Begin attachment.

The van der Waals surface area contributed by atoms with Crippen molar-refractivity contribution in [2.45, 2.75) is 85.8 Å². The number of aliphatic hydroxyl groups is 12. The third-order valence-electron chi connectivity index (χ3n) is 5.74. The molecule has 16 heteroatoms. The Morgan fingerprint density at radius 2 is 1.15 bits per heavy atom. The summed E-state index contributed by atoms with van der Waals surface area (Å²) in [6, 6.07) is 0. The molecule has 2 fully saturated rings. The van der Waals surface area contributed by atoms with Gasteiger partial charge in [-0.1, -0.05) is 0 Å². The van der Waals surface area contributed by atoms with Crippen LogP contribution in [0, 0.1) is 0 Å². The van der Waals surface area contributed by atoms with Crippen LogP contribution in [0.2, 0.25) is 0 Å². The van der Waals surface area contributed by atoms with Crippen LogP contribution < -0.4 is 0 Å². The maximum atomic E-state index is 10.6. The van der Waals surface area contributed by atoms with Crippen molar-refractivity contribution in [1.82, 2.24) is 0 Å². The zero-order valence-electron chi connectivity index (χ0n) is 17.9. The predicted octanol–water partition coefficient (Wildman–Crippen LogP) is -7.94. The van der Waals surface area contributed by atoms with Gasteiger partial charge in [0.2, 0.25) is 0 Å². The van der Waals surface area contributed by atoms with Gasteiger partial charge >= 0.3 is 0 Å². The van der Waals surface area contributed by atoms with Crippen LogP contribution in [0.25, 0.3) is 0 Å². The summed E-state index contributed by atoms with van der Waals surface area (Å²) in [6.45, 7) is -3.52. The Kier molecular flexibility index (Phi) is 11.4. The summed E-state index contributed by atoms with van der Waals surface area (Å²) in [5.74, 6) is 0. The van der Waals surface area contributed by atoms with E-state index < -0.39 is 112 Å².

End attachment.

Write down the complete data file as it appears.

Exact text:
The van der Waals surface area contributed by atoms with Crippen molar-refractivity contribution in [2.45, 2.75) is 85.8 Å². The number of aliphatic hydroxyl groups is 12. The third-order valence-electron chi connectivity index (χ3n) is 5.74. The molecule has 16 heteroatoms. The Morgan fingerprint density at radius 2 is 1.15 bits per heavy atom. The summed E-state index contributed by atoms with van der Waals surface area (Å²) in [6, 6.07) is 0. The molecule has 2 fully saturated rings. The van der Waals surface area contributed by atoms with Gasteiger partial charge in [-0.1, -0.05) is 0 Å². The van der Waals surface area contributed by atoms with Crippen LogP contribution in [0, 0.1) is 0 Å². The van der Waals surface area contributed by atoms with Crippen LogP contribution in [0.2, 0.25) is 0 Å². The van der Waals surface area contributed by atoms with Crippen LogP contribution < -0.4 is 0 Å². The maximum atomic E-state index is 10.6. The van der Waals surface area contributed by atoms with Crippen molar-refractivity contribution in [1.82, 2.24) is 0 Å². The zero-order valence-electron chi connectivity index (χ0n) is 17.9. The predicted octanol–water partition coefficient (Wildman–Crippen LogP) is -7.94. The van der Waals surface area contributed by atoms with Gasteiger partial charge in [0.2, 0.25) is 0 Å². The van der Waals surface area contributed by atoms with Gasteiger partial charge >= 0.3 is 0 Å². The van der Waals surface area contributed by atoms with Crippen LogP contribution in [0.25, 0.3) is 0 Å². The summed E-state index contributed by atoms with van der Waals surface area (Å²) in [6.45, 7) is -3.52. The Kier molecular flexibility index (Phi) is 11.4. The summed E-state index contributed by atoms with van der Waals surface area (Å²) in [5.74, 6) is 0. The van der Waals surface area contributed by atoms with E-state index < -0.39 is 112 Å².